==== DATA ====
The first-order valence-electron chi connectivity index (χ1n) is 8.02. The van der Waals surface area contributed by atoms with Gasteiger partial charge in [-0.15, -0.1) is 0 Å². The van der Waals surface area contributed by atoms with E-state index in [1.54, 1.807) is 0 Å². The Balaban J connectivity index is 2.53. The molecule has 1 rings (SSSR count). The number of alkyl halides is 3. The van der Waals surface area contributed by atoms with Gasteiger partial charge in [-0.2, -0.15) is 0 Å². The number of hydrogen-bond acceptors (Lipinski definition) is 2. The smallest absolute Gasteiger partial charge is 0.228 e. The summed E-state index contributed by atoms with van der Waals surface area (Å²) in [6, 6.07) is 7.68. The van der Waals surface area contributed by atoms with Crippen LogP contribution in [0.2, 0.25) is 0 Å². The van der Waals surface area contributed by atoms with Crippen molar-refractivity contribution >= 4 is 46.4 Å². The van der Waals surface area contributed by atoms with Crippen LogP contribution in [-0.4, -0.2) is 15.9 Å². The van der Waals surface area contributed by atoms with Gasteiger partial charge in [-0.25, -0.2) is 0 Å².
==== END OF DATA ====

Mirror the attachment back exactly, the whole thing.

The first-order valence-electron chi connectivity index (χ1n) is 8.02. The van der Waals surface area contributed by atoms with Gasteiger partial charge in [-0.15, -0.1) is 0 Å². The van der Waals surface area contributed by atoms with E-state index in [1.54, 1.807) is 0 Å². The Balaban J connectivity index is 2.53. The molecule has 1 rings (SSSR count). The number of alkyl halides is 3. The van der Waals surface area contributed by atoms with Gasteiger partial charge in [-0.2, -0.15) is 0 Å². The number of hydrogen-bond acceptors (Lipinski definition) is 2. The smallest absolute Gasteiger partial charge is 0.228 e. The summed E-state index contributed by atoms with van der Waals surface area (Å²) in [6, 6.07) is 7.68. The van der Waals surface area contributed by atoms with Crippen LogP contribution in [0.2, 0.25) is 0 Å². The van der Waals surface area contributed by atoms with Crippen molar-refractivity contribution >= 4 is 46.4 Å². The van der Waals surface area contributed by atoms with Crippen LogP contribution in [-0.4, -0.2) is 15.9 Å². The van der Waals surface area contributed by atoms with Gasteiger partial charge in [-0.25, -0.2) is 0 Å².